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The term "non-linear" is used in audio to describe a process where the output is not directly proportional to the input in a linear manner. Clipping is an example of a non-linear process.


"Linear" refers to a straight line. In a basic graph where the "X" axis represents input and the "Y" axis represents output, a straight line with a 45 degree slope passing through 0,0 would represent "unity gain" where the the output level matches the input level at every point.

A line with a different slope would represent some amount of "gain," with slopes higher than 45 degrees representing increased gain and below 45 degrees representing "loss." For example, a straight line that passes through 0,0 and 1,2 would represent a gain of 2. For any given input level, the output would be the input level multiplied by 2. Because this relationship is true for any input level, this is still considered to be a "linear" function.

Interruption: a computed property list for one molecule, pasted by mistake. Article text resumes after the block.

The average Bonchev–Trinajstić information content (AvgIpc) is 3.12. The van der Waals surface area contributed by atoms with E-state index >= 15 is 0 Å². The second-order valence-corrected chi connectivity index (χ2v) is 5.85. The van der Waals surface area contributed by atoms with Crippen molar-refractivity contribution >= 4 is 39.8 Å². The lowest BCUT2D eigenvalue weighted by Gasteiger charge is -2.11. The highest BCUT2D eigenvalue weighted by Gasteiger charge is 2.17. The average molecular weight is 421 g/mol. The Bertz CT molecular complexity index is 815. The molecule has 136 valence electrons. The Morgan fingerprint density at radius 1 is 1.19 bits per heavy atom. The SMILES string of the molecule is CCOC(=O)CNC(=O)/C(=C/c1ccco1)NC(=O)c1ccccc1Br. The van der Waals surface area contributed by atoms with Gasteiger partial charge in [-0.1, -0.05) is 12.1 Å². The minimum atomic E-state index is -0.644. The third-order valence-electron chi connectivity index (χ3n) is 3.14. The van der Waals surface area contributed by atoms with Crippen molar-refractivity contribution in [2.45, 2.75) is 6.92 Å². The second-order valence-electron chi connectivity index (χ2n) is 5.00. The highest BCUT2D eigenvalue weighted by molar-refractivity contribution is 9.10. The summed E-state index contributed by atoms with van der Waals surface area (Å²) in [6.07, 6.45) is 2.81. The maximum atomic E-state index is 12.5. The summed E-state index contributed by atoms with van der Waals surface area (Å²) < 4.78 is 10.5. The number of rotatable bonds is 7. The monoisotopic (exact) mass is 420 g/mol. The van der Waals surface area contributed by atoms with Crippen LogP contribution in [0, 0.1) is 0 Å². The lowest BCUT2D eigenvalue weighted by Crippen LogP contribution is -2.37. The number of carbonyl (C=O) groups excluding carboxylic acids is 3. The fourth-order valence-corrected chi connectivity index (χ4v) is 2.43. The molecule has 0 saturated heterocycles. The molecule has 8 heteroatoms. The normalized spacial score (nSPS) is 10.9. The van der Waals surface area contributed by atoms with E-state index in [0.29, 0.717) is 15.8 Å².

One of the most basic forms of a non-linear function is manner in which human beings perceive differences in loudness level. The dB scale is logarithmic as versus linear. Most Volume controls are designed with a logarithmic characteristic for this reason; so as the Volume control is turned up or down, the volume of the audio will sound like it is changing at a constant rate. If a "linear" potentiometer is used as a Volume control, the perceived level of the audio will change very little at one end of the range and then very rapidly as the other end of the range is approached. This is due to the non-linear character of human hearing.

A non-linear process in audio is usually characterized as a form of “distortion.” Some examples are clipping, analog tape saturation, "hard limiting" with very fast attack and release times, or distortion caused by transformers or tubes. Another example is a bad galvanic connection (between metal contacts), which can sometimes act in a manner similar to a diode and only allow signals above a certain level to "pass" normally.

Non-linear processes can also take the form of digital emulation of analog circuitry such as emulation of tubes, transformers, or analog tape.

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